As Singapore’s mascot for kindness, Singa’s letter calling on real people to step up brought an unprecedented depth of discussion on the topic of kindness. Whether on social media or through letters to the press, Singaporeans were eager to share why they felt Singa should stay or go. There were also serious questions asked of the state of graciousness in Singapore.
|Press and blogs on Singa's resignation|
It is evident that kindness still matters to people and that is an encouraging sign of our potential for pro-social change as a nation. The conversations that took place were important in helping us to take stock as a people, and set the tone for how we can move forward in our quest for a kinder society.
In his 30 years of faithful service, Singa served as a reminder of the positive values we should constantly strive for. But it is so easy to take what he represents for granted. Business as usual will not do. It is more important that we stop to consider how we can each play our part in filling this lion-shaped void.
Already, we see youths heeding the call for real people to step up to the plate. At the launching of Kindness Day SG on 31 May 2012, we recognized more than 20 individuals and groups for many initiatives of kindness driven by their youthful passions. One of them is the freshly minted group who called themselves The 101 Hard Things Challenge. They were inspired directly by the call of Singa for real people to step up to the plate.
|The 101 Hard Things Challenge|
On 26 May, some 70 participants took to the streets of Orchard Road to carry out a scavenger hunt for kind acts. To touch the hearts of others, they were tasked with acts such as holding the door for others, handing out small gifts to children and doing nice things for unsuspecting people.
Dedicating time to being thoughtful and caring for others helped the youths to pause and reflect further on the topic of kindness.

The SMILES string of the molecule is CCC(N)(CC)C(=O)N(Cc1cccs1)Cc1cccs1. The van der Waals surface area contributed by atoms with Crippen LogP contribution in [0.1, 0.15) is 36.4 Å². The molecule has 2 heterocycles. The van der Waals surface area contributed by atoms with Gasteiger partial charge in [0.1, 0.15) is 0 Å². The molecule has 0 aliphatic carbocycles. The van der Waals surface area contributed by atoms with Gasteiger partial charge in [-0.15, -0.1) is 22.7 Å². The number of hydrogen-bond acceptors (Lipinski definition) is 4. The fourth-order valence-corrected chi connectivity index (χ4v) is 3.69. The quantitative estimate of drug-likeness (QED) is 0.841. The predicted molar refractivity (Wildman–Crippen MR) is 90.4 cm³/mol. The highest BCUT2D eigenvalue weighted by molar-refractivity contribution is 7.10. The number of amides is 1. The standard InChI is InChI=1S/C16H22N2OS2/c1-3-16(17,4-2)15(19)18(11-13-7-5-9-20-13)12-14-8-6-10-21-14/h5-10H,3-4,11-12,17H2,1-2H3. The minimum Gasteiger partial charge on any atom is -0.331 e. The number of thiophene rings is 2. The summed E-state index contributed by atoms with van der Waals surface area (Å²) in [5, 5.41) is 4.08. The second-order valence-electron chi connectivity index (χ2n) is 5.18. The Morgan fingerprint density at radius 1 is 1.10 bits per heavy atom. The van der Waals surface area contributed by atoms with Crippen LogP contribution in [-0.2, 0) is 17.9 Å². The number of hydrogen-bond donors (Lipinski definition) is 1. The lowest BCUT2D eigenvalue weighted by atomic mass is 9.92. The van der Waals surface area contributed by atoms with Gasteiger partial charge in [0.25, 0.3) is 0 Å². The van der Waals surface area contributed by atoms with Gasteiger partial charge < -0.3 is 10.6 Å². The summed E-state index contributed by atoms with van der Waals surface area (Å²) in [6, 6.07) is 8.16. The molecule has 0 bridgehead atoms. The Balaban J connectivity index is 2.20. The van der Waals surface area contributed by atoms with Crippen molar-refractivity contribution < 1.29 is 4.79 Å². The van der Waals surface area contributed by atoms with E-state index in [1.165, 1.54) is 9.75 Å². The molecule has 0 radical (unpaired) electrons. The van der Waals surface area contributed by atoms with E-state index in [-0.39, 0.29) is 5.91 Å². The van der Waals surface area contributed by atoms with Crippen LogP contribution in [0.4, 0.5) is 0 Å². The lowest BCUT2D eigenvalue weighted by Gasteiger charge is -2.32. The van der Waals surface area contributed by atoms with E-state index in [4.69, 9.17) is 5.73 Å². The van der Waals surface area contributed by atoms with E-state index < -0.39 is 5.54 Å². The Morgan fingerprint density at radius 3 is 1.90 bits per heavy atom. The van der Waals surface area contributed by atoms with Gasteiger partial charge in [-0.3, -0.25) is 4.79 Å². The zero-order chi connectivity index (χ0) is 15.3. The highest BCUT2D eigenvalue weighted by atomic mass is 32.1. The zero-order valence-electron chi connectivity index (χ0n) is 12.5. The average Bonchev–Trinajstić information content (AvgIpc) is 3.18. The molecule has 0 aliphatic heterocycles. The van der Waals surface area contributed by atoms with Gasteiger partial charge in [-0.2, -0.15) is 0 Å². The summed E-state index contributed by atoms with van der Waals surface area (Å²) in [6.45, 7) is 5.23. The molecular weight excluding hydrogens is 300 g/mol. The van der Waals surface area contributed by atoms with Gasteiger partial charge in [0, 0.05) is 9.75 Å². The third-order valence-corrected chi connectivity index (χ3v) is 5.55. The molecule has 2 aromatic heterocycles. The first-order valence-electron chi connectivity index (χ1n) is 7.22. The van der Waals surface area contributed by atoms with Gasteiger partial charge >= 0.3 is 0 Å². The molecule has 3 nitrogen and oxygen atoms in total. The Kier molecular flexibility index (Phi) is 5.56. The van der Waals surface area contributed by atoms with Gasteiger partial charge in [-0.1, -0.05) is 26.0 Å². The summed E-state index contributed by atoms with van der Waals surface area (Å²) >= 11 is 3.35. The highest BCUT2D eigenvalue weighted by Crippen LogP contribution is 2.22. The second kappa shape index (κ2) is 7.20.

Participant Sia Lim observed that the effect of kindness did not end with the act itself. In fact, kindness and graciousness are the catalyst for further goodwill and friendliness. She said, “Even if you are only saying hello to a random person, it helps to shorten the barrier between yourself and the person that you are greeting.”
For organiser Narasimman Narash, acts of kindness are meaningful not only to the recipient. “Each time I choose to reach out in doing something kind for others, I do something for myself that others cannot. Constantly doing kind deeds nurtures in me a heart of compassion,” he shared.
Ironically, the 101 Hard Things Challenge reminds us that showing and spreading kindness really isn’t that hard. And for the recipients and witnesses of their kind acts, the message that there are still many empathetic and helpful Singaporeans around rang loud and clear.
Narasimman is not alone in thinking that kindness is a choice that we can and should make. There are many other ground-up movements championing kindness, empathy, helpfulness and other positive values in Singapore that have sprung up and gained great support from others who believe in their cause.
The Hidden Good is one such initiative. It was started by Rovik and Leon, two NS men who believe that there is a lot of good in our society that often goes unnoticed. They had a hunch that unearthing the good and sharing it with others will affirm do-gooders and inspire more kind behaviour.
|Rovik and Leon taking part in CNA Talking Point with|
Asst. Prof. Michelle See, Dr. William Wan and host Daniel Martin
As such, the team sets up scenarios in public spaces that present opportunities for people to lend a helping hand to a stranger in need. Their videos have generated great interest on social media and they have successfully shown that by and large, Singaporeans do have it in us to care for one another. For a public that has grown accustomed to seeing high-profile cases of bad behaviour on STOMP and other platforms, these videos serve as an inspiring reminder that pro-social behaviour is still prevalent and appreciated in Singapore.
|Unleash the Singa in you!|
Of course, all this is not to say that we are only ambassadors for kindness when we look to do these group initiatives. The beauty of kindness and graciousness lies in the power of simplicity. Through our own small, everyday acts of kindness, we can also bring out the Singa in each other and play our part in making Singapore a more gracious society. Peter Png is one of those individuals who takes the initiative to create a simple card reminding fellow road users to be considerate. He simply gives it away, one at a time.
|Stay Cool Card|